As we publish this October 2010 Issue 175 of Positive Health PH
Online, news items have been prominent across the media regarding
progress with targeted genome molecular research in melanoma cancer -
the development of PLX4032, which has shown to reduce tumour size in
late-stage melanoma patients.
Customizing treatments, i.e. drugs
to the mutated gene affected - BRAF - will eventually, it is hoped,
result in cancer treatment approaches which are less globally toxic and
more specific to the affected body cells. Less the proverbial slash, cut
and burn approach and more the individualized, gentler approach which
may destroy the cancer but save the patient.
published in this issue Prostate Cancer - Natural Prevention Strategies
and Information for Females
by Aris Antoniou
discusses a variety of nutritional and herbal prevention strategies for
"A sufficient supply of zinc in the diet can
help prevent prostate disorders from developing. Eating foods high in
zinc like seafood and pumpkin seeds, plus zinc supplementation is highly
recommended. This can reverse the zinc deficient diets many of us in
the West consume. Pumpkin seeds also contain plant sterols and essential
fatty acids such as Oleic and Linoleic. They are even used as therapy
for BPH sufferers in some countries.
Plenty of antioxidant rich
fresh vegetables and brightly coloured fruits should be included in the
diet as well, along with lots of fresh still mineral water to keep the
body hydrated. Essential nutrients such as Selenium should be consumed
either in food or supplementation form. Selenium removes heavy metals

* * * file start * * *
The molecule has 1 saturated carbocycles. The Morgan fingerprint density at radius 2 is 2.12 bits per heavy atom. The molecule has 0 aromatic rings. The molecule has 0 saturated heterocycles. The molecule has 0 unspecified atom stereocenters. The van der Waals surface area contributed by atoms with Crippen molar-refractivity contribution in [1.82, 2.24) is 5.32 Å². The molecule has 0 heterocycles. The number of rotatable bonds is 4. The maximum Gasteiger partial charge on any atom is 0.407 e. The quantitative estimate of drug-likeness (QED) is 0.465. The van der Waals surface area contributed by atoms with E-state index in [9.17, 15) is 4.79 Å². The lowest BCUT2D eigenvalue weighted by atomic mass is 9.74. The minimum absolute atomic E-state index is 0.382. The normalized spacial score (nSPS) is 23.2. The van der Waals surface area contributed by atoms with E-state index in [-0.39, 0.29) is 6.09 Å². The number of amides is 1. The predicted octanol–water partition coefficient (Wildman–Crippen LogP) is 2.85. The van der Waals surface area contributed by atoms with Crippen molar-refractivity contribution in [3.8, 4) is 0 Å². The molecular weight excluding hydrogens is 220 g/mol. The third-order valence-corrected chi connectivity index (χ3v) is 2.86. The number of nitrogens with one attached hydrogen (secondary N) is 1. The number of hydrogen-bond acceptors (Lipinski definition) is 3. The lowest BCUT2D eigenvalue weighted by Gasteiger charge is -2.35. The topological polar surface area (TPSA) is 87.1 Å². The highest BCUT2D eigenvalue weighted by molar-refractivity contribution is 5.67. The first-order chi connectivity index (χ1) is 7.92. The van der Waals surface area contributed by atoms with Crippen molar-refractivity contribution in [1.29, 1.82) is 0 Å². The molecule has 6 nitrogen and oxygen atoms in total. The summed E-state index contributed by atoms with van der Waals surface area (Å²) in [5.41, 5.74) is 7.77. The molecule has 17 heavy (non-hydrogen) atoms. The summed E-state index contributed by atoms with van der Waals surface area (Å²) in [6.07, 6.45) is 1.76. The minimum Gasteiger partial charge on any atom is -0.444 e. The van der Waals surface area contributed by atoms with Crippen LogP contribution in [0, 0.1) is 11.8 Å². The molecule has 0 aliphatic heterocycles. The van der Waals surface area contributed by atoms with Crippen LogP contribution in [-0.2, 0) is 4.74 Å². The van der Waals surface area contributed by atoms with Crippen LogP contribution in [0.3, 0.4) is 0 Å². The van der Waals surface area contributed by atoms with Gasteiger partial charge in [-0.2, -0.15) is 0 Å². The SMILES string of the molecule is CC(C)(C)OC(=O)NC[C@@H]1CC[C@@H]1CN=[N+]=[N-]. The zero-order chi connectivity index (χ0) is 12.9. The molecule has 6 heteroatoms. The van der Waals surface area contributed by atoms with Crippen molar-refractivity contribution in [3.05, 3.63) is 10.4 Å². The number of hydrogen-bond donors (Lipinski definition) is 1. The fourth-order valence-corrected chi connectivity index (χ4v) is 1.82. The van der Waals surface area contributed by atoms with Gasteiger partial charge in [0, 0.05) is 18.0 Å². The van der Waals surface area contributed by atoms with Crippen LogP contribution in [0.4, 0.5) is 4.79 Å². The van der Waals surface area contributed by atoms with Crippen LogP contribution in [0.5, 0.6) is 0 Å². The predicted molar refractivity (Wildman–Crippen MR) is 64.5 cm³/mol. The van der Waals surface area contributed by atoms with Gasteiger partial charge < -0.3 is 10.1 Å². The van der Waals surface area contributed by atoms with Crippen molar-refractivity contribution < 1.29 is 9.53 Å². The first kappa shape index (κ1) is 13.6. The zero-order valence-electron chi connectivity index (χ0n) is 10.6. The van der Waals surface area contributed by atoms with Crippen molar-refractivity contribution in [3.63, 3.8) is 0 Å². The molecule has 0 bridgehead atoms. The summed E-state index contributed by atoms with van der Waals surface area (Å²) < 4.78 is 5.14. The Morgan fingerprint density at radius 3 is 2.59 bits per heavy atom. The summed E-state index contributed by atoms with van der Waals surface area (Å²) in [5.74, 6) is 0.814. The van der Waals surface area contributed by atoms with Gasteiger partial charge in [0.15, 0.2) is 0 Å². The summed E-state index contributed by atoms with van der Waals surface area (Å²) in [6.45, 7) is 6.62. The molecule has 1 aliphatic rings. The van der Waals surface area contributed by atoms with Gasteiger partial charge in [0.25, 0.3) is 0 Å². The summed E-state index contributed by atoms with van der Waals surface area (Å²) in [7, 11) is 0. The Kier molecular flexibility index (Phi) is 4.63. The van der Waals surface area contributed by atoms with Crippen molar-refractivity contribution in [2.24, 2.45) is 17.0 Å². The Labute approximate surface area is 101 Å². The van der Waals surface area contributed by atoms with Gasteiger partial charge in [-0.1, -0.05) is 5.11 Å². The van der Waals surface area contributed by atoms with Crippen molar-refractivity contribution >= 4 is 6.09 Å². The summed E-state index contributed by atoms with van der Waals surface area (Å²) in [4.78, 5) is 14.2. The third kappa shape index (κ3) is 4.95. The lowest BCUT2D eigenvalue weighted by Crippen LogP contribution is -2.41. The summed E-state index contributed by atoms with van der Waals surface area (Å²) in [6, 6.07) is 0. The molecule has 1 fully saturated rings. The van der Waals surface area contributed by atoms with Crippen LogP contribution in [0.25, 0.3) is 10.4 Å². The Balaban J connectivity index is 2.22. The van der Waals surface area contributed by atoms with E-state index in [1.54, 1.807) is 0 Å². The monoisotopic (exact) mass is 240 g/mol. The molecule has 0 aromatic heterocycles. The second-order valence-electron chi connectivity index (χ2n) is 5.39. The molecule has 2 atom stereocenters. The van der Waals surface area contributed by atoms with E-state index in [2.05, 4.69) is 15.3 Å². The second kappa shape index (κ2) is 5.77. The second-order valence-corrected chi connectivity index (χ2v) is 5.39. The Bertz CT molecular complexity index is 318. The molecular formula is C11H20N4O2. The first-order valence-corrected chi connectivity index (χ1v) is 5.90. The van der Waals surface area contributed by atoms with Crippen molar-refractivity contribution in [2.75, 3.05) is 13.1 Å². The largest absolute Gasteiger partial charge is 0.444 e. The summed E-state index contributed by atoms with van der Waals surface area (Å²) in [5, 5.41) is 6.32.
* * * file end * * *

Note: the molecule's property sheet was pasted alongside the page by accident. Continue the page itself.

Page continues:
such as Cadmium, which can stimulate the growth of prostate tissue, from
the body. The richest source of this nutrient is Brazil nuts.
scientific research suggests that eating tomatoes can help too.
Tomatoes contain an antioxidant called Lycopene. Men who eat tomatoes
and tomato products such as unsweetened puree, every day, are 33 per
cent less likely to develop prostate cancer than those who never eat
Saw Palmetto is another popular natural remedy which
can be used to prevent and treat prostate problems. This berry extract
counteracts the effects of hormonal changes in the body.
an extract from a large evergreen tree - Pygeum Africanum - is also
thought to reduce enlarged prostates by reducing inflammation, fluid
retention and helping to repair damaged blood vessels. Pygeum contains
active components such as Beta Sitosterol and Phytosterols. However,
more research is needed to confirm that it successfully treats prostate
problems as does Saw Palmetto."
Also published today is the
result of a Network Meta-Analysis including 10 randomized controlled
trials including 3803 patients by Wandel et al.  The conclusions from
this meta-analysis, in which "direct comparisons within trials were
combined with indirect evidence from other trials using a Bayesian
model" and in which data regarding osteoarthritis of the knee and hip
were interchanged were as follows:
"Compared with placebo,
glucosamine, chondroitin, and their combination do not reduce joint pain
or have an impact on narrowing of joint space. Health authorities and
health insurers should not cover the costs of these preparations, and
new prescriptions to patients who have not received treatment should be
In these days of instant electronic media, a ripost
to this trial Don't count your chickens until they are ALL hatched
has been issued
by Orthopaedic Registrar Shyan Goh. [Editor's Note: Please see this
letter for full references.]
"I am no fan of health supplements
but I am aware of the increasing use of Glucosamine and similar
preparation promoted for use for osteoarthritis (OA). There is few good
research on the efficacy of glucosamine and chondroitin in their
effectiveness therefore I appreciate the efforts of the authors (Ref 1)
to help differentiate the information available out there.
like several meta-analysis and guidelines including those of American